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tv   Tavis Smiley  PBS  November 25, 2011 12:00am-12:30am PST

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tavis: good evening. from los angeles, i am tavis smiley. alfredo quinones-hinojosa is out with a memoir about his journey from a farm worker to the highest levels of medicine. also, zachary quinto is here. he is out in a timely film about wall street called "margin call ." we are glad you joined us. coming up, right now. >> every community has a martin luther king boulevard. it's the cornerstone we all know. it's not just a street or boulevard, but a place where walmart stands together with
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your community to make every day better. >> nationwide insurance supports tavis smiley. with every question and every answer, nationwide insurance is proud to join tavis in working to improve financial literacy and remove obstacles to economic empowerment one conversation at a time. nationwide is on your side. >> and by contributions to your pbs station from viewers like you. thank you. [captioning made possible by kcet public television] tavis: alfredo quinones- hinojosa is a renowned neurosurgeon and director of the pituitary tumor center at johns hopkins. his remarkable path from mexico to the united states is the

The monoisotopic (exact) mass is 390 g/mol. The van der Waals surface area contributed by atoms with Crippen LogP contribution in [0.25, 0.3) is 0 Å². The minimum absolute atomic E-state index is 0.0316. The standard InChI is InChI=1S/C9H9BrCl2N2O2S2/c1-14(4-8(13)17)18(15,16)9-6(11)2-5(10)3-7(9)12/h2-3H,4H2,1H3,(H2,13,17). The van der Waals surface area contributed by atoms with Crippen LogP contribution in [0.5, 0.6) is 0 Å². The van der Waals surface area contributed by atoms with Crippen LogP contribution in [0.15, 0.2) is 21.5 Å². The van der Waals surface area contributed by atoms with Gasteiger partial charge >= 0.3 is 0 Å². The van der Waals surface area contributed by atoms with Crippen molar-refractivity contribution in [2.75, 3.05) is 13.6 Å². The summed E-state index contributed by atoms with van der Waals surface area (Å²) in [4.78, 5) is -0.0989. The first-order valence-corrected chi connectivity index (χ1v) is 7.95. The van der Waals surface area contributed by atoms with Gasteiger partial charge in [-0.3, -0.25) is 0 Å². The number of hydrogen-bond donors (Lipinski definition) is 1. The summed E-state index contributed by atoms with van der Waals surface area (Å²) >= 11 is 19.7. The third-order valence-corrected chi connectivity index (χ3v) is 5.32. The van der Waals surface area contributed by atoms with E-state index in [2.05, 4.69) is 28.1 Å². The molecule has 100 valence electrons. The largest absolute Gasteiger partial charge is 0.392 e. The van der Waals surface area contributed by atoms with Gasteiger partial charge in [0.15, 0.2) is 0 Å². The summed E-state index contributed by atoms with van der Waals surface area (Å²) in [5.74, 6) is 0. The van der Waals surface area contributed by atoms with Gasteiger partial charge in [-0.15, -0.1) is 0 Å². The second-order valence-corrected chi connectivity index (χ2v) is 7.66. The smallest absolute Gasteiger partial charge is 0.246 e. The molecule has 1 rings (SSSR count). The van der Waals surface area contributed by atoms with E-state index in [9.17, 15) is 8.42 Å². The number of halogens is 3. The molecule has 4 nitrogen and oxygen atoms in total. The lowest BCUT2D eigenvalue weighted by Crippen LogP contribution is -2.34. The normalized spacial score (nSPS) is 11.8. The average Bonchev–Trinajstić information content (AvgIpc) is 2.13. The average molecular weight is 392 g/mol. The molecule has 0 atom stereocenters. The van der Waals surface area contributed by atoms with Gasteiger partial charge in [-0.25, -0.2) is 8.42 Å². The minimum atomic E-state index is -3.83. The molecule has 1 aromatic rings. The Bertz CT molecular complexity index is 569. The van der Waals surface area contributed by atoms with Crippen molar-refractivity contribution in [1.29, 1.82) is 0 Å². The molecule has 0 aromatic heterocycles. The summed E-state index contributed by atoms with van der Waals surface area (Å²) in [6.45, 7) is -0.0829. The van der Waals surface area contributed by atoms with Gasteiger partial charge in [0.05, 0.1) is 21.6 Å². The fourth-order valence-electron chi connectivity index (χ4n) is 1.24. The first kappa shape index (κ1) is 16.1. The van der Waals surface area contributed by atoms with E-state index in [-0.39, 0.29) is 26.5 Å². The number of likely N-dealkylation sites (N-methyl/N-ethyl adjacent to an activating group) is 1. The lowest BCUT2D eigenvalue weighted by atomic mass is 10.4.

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subject of a new memoir, "becoming dr. q: my journey from migrant farm worker to brain surgeon." an honor to have you on this program. i just want to touch this hand. >> i am honored to be here with you. tavis: it is my delight. let me jump into it. i was thinking that if herman cain had his way, you would have been electrocuted, trying to halt the fence from mexico to the united states. let us deal with this now. what is your sense of the immigration debate? you have to be the poster tough for what happens in america when we treat with disney -- with dignity and america -- dignity and respect the people who come to america. >> i read the newspaper today. it breaks my heart when i hear things like that. i look back at my life, my history, when i first came in the mid to late 80's. i was welcomed. this country opened its arms.